L.A. County Exceeds 200,000 Positive Cases as COVID-19 Crisis Response Continues



The Los Angeles County Department of Public Health (Public Health) has reported more than 200,000 confirmed COVID-19 cases in Los Angeles County.  To date, Public Health has identified 201,106 positive cases of COVID-19 across all areas of L.A. County, and a total of 4,869 deaths.

Today, Public Health has confirmed 48 new deaths and 3,290 new cases of COVID-19.  The high number of new cases are, in part, due to a backlog of test results received from one lab.  Testing results are available for nearly 1,860,000 individuals with 10% of all people testing positive. 

Public Health continues to anticipate receiving a backlog of cases once the State electronic laboratory system (ELR) issues are fixed. This issue has undercounted the County's positive cases and affects the number of COVID-19 cases reported each day and our contact tracing efforts. Data sources that track other key indicators, including hospitalizations and deaths, are not affected by this reporting issue.

There are 1,741 confirmed cases currently hospitalized and 29% of these people are confirmed cases in the ICU.  The number of hospitalized patients continues to decrease. This number was up to 2,200 patients in the middle of July.

Of the 48 new deaths, 14 people that passed away (excluding Long Beach and Pasadena) were over the age of 80 years old, 12 people who died were between the ages of 65 and 79 years old, 14 people who died were between the ages of 50 and 64 years old, and five people who died was between the ages of 30 and 49 years old. Thirty-seven people had underlying health conditions including 10 people over the age of 80 years old, nine people between the ages of 65 and 79 years old, 13 people between the ages of 50 and 64 years old,  and five people between the ages of 30 and 49 years old.  Two deaths were reported by the City of Long Beach and one death was reported by the City of Pasadena.

Ninety-two percent of the people who died from COVID-19 had underlying health conditions. Of those who died, information about race and ethnicity is available for 4,562 people (99 percent of the cases reported by Public Health); 49% of deaths occurred among Latino/Latinx residents, 24% among White residents, 15% among Asian residents, 11% among African American/Black residents, less than 1% among Native Hawaiian/Pacific Islander residents and 1% among residents identifying with other races. Upon further investigation, 96 cases and four deaths reported earlier were not LA County residents.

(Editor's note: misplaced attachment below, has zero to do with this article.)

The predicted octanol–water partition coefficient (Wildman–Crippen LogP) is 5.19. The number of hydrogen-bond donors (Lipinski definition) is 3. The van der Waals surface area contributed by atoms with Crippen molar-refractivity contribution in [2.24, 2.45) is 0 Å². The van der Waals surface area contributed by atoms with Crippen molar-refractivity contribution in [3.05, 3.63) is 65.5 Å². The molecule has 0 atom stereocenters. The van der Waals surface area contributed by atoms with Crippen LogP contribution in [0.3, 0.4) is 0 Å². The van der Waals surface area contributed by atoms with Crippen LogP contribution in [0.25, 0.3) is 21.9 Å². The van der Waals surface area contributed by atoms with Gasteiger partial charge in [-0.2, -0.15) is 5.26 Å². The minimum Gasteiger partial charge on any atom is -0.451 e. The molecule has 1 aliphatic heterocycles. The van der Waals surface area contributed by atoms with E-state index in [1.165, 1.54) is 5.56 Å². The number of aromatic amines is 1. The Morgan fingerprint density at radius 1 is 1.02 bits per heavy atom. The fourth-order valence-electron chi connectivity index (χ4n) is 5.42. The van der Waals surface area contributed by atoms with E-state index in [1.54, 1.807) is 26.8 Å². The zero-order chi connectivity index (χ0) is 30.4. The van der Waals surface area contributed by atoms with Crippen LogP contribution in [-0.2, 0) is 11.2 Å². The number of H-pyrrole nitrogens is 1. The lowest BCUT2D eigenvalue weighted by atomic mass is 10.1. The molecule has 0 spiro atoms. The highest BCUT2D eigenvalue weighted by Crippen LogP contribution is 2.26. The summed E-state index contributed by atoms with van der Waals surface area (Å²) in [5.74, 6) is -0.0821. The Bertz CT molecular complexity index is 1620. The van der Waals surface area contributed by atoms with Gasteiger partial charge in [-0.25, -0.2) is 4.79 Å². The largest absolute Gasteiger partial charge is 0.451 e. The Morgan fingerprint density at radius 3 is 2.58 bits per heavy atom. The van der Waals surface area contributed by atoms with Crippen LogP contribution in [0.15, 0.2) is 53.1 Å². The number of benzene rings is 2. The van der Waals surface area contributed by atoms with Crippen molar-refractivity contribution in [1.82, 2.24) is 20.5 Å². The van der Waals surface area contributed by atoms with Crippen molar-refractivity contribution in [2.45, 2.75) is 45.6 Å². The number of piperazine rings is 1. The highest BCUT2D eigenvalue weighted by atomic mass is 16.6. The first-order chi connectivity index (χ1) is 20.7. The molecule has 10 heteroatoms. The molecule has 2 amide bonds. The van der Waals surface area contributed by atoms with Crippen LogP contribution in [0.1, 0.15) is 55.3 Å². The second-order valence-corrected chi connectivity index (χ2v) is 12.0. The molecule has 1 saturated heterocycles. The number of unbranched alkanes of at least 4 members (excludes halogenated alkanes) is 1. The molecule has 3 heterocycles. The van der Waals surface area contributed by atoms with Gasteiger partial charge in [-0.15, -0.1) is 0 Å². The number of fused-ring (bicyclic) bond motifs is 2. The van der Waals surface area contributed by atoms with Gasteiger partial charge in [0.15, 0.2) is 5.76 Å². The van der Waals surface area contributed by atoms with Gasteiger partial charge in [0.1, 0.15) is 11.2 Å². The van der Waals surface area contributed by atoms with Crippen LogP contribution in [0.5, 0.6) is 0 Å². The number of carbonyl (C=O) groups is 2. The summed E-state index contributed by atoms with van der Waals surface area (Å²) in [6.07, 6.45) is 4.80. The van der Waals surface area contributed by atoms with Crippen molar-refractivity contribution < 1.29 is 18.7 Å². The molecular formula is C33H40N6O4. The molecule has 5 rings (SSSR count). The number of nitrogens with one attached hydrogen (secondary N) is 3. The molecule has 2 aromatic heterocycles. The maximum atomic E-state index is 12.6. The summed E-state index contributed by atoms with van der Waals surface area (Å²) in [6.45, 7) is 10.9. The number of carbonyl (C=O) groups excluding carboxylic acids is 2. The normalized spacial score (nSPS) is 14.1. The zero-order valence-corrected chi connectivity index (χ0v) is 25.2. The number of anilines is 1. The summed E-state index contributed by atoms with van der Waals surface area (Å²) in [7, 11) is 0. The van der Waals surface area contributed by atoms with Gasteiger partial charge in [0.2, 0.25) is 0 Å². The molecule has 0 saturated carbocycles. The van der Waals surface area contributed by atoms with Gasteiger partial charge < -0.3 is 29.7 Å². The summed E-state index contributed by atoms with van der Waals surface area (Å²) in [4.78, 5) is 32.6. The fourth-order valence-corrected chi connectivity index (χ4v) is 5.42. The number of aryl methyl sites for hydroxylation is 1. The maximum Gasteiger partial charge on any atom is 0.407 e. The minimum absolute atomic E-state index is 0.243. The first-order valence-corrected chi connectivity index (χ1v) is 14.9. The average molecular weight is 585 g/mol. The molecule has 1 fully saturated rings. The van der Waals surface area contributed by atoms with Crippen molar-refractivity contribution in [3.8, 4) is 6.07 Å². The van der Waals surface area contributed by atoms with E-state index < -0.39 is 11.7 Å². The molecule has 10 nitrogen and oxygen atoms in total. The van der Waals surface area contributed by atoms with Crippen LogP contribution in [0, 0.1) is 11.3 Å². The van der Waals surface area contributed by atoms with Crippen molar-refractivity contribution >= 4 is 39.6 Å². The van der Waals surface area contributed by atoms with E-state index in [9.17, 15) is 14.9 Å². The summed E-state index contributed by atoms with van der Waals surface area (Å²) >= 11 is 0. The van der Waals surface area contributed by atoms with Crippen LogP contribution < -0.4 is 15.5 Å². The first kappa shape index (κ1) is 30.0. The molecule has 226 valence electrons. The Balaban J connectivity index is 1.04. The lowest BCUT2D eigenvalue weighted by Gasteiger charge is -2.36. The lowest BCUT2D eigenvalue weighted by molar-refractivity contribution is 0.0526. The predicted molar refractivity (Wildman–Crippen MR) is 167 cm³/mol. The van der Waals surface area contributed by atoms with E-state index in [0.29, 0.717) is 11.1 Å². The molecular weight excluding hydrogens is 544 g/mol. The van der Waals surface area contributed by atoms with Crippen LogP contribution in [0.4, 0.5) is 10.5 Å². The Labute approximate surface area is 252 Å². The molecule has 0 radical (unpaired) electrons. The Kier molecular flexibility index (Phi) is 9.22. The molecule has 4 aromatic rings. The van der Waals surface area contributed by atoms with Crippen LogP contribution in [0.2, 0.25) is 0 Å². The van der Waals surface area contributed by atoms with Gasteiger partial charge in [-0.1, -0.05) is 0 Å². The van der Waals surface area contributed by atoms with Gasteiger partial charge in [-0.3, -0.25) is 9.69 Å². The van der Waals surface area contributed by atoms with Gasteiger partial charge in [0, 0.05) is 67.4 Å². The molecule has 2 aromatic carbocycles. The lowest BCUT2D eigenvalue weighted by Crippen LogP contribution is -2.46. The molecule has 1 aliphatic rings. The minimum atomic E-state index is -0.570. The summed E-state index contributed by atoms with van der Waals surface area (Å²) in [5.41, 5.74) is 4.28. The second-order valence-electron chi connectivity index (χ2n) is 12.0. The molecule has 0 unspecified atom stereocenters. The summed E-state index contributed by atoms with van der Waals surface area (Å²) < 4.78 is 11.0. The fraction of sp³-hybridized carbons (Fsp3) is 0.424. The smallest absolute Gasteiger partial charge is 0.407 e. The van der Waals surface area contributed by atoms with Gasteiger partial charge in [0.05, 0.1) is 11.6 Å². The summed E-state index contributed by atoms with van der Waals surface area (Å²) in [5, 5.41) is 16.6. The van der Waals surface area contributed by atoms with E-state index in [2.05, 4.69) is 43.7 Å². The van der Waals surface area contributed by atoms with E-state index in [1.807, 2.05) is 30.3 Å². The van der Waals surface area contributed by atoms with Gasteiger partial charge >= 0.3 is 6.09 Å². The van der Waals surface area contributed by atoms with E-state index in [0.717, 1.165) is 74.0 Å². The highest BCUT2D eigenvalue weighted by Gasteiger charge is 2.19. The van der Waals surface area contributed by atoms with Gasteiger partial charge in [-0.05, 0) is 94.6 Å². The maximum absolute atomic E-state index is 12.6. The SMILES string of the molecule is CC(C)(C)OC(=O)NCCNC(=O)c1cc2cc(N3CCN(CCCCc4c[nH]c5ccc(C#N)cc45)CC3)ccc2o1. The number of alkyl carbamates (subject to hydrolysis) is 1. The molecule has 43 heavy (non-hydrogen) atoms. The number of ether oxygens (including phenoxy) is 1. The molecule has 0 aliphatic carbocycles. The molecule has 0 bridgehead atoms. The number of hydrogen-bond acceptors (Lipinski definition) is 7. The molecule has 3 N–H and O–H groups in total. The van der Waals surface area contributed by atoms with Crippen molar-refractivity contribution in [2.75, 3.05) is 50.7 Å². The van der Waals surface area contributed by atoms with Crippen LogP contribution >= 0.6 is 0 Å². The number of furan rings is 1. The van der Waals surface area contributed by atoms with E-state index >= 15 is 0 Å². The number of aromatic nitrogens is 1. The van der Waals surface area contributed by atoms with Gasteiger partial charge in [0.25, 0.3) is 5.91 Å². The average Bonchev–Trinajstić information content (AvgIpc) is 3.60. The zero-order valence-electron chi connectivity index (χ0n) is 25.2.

Data continues to expose disproportionality in health outcomes by race, ethnicity and income level data. African American/Black and Latino/Latinx residents are still twice as likely to die from COVID-19 when compared to White residents. Latino/Latinx residents have the highest rates of death, with a rate of 65 residents per 100,000 people. Residents in communities with high levels of poverty are four times as likely to die of COVID-19 compared to residents in communities with the highest income levels.

“Our hearts go out to the family and friends of those who have passed away from COVID-19 and the thousands that have been sickened by this virus," said Barbara Ferrer, PhD, MPH, MEd, Director of Public Health. “In order to slow the spread of COVID-19  enough to be able to open our schools and get people back to work, we need to reduce non-essential activities that have us in close contact with people who aren’t in our households. This includes not attending or hosting parties, not gathering in areas that are crowded, and not participating in activities prohibited by the Health Officer Orders. We cannot arrest or enforce our way out of this pandemic. Collectively we need to take those actions that the science tells us will work to slow the transmission:  wear a face covering, maintain physical distance, wash hands frequently, and avoid gatherings with those not in your household. "

In order to address the disproportionate impact of COVID-19 on Black and Brown residents in LA County, strategies are needed that protect workers in jobs that involve close contact with others. There must be a focus on compliance at workplaces with the Health Officer Orders, including workplace modifications  to limit the spread of COVID-19 among employees along with universal sick leave benefits and job protections for anyone required to isolate or quarantine, unemployment benefits for those who are unable to work due to the pandemic, and community resources to support isolation and quarantine.

Public Health continues to respond to a high volume of Health Officer Order complaints. Since March, Public Health received a total of 20,129 Health Officer Order complaints and investigated more than 19,000 restaurants, more than 4,300 grocery stores, and more than 3,600 other businesses.

Twenty-seven restaurants and 76 other businesses which include seven gyms were shut down for Health Officer Order violations. Most of the businesses under investigation either came into compliance or were working to come into compliance and that's why they were not closed.

Given the current ELR delays, the department urges any person with a positive lab result to call 1-833-540-0473 to connect with a public health specialist who can provide information about services and support. Residents who do not have COVID-19 should continue to call 211 for resources or more information.

The Reopening Protocols, COVID-19 Surveillance Interactive Dashboard, Roadmap to Recovery, Recovery Dashboard, and additional things you can do to protect yourself, your family and your community are on the Public Health website, www.publichealth.lacounty.gov.

Post a Comment

0 Comments